Amnesty International is a global movement of more than 7 million people who take injustice personally. We are campaigning for a world where human rights are enjoyed by all.
We are funded by members and people like you. We are independent of any political ideology, economic interest or religion. No government is beyond scrutiny. No situation is beyond hope.
Few would have predicted when we started that torturers would become international outlaws. That most countries would abolish the death penalty. And seemingly untouchable dictators would be made to answer for their crimes.
WHAT DOES AMNESTY DO?
We investigate and expose the facts, whenever and wherever abuses happen.
We lobby governments, and other powerful groups such as companies. Making sure they keep their promises and respect international law.
By telling the powerful stories of the people we work with, we mobilize millions of supporters around the world to campaign for change and to stand in defence of activists on the frontline.
We support people to claim their rights through education and training.
Where it all began
In 1961, British lawyer Peter Benenson was outraged when two Portuguese students were jailed just for raising a toast to freedom. He wrote an article in The Observer newspaper and launched a campaign that provoked an incredible response. Reprinted in newspapers across the world, his call to action sparked the idea that people everywhere can unite in solidarity for justice and freedom.
This inspiring moment didn’t just give birth to an extraordinary movement, it was the start of extraordinary social change.
”Only when the last prisoner of conscience has been freed, when the last torture chamber has been closed, when the United Nations Universal Declaration of Human Rights is a reality for the world’s people, will our work be done.” Peter Benenson, Amnesty International founder.
Over the years, human rights have moved from the fringes to centre stage in world affairs.
Amnesty has grown from seeking the release of political prisoners to upholding the whole spectrum of human rights. Our work protects and empowers people – from abolishing the death penalty to protecting sexual and reproductive rights, and from combatting discrimination to defending refugees and migrants’ rights. We speak out for anyone and everyone whose freedom and dignity are under threat.
After more than 56 years of groundbreaking achievements, Amnesty has been through a major transformation, adapting to dramatic changes in the world.
We have shifted from a large London base, to open regional offices in cities in Africa, Asia-Pacific, Central and Eastern Europe, Latin America and the Middle East. These offices are major hubs for our investigations, campaigns and communications. The new regional offices strengthen the work of Sections who already work at the national level in more than 70 countries. We can now respond quickly to events wherever they happen, and be a powerful force for freedom and justice.
To stay one step ahead, we are also developing tools using the latest technologies. Such as a mobile phone app that acts as a personal ‘panic button’ for activists at daily risk of being arrested or detained.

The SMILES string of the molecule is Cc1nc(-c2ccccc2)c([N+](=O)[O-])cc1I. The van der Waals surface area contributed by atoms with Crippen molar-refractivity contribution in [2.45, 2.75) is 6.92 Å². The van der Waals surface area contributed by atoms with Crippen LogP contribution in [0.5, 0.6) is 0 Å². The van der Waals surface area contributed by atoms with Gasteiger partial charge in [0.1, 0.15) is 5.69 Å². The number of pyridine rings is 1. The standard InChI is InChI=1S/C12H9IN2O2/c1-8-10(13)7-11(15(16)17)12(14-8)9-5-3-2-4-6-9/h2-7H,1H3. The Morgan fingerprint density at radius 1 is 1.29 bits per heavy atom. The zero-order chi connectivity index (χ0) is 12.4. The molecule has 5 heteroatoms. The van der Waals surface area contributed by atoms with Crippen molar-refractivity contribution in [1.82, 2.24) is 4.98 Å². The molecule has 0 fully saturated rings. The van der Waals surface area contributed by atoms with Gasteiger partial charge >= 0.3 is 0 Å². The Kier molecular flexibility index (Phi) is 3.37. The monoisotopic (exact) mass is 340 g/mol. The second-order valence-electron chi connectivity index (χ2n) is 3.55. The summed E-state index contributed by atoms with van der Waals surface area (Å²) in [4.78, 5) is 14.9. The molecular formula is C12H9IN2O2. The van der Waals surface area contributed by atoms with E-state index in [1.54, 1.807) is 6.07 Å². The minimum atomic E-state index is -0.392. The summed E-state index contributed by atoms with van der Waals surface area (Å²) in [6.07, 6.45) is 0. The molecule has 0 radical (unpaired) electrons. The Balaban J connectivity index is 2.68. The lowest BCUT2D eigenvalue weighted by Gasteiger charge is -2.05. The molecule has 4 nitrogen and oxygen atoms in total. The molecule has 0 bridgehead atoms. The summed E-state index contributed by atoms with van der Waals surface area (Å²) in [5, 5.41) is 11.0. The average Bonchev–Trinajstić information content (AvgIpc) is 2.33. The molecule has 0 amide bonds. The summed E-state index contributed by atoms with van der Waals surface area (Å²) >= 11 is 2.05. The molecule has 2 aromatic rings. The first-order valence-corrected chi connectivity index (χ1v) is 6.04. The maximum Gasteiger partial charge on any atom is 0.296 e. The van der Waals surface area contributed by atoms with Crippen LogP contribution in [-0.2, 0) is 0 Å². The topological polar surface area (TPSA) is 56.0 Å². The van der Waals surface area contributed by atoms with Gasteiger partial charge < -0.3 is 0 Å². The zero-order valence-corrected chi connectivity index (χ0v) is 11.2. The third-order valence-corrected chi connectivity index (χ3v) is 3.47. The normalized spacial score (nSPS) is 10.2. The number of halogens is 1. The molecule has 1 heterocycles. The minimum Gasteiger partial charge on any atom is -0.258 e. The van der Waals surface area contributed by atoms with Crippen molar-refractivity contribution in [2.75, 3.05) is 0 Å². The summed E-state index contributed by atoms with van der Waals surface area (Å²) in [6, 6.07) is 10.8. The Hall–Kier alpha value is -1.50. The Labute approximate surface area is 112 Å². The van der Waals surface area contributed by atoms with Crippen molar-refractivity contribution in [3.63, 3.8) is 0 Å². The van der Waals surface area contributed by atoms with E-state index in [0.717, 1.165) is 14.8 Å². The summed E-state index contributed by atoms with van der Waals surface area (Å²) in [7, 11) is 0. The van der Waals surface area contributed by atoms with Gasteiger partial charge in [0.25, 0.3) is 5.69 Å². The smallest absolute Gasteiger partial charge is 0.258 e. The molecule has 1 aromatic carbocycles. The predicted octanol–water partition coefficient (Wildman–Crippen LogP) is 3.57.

Imagine what we can now achieve standing side by side with activists in every corner of the globe. How many more prison doors will open? How many more torturers will be brought to justice? How many more people will realize their rights and live in dignity?
1961 – A global movement for human rights begins. Lawyer Peter Benenson launches the ‘Appeal for Amnesty’ in the Observer newspaper, after two Portuguese students are jailed for raising a toast to freedom.
1963 – The first prisoner of conscience is released, Ukrainian Archbishop Josyf Slipyi in Siberia. It sparks decades of tireless campaigning on behalf of people persecuted for their beliefs. (Photo: campaigners at a rally in London in 1983.
1972 – Amnesty launches its first campaign against torture. 12 years later, the UN votes to combat torture worldwide with the Convention against Torture in 1984.
1977 – Amnesty is awarded the Nobel Peace Prize for contributing to ‘securing the ground for freedom, for justice, and thereby also for peace in the world’. It’s recognition for the hard work and determination of Amnesty supporters across the world.
1980 – Amnesty launches its first campaign against the death penalty. When we started in 1961, only nine countries had abolished state executions. By 2014, that figure had risen to 140.
1993 – Amnesty campaigns for an International Criminal Court (ICC) to bring those responsible for genocides and war crimes to justice. The ICC is finally established in 2002.
2006 – Nelson Mandela becomes an Amnesty International Ambassador of Conscience. In 1962, Amnesty had sent a lawyer to observe his trial in South Africa. Nelson Mandela wrote that “his mere presence, as well as the assistance he gave, were a source of tremendous inspiration and encouragement to us.”
2007 – Amnesty’s long fight for freedom of expression across the world moves to the internet. Ali Sayed al-Shihabi is released after being jailed for posting pro-democracy articles online in Syria.
2014 – After 20 years of pressure from Amnesty supporters, a life-saving global Arms Trade Treaty (ATT) comes into force on 24 December 2014. It will help stop the flow of weapons fuelling atrocities around the world.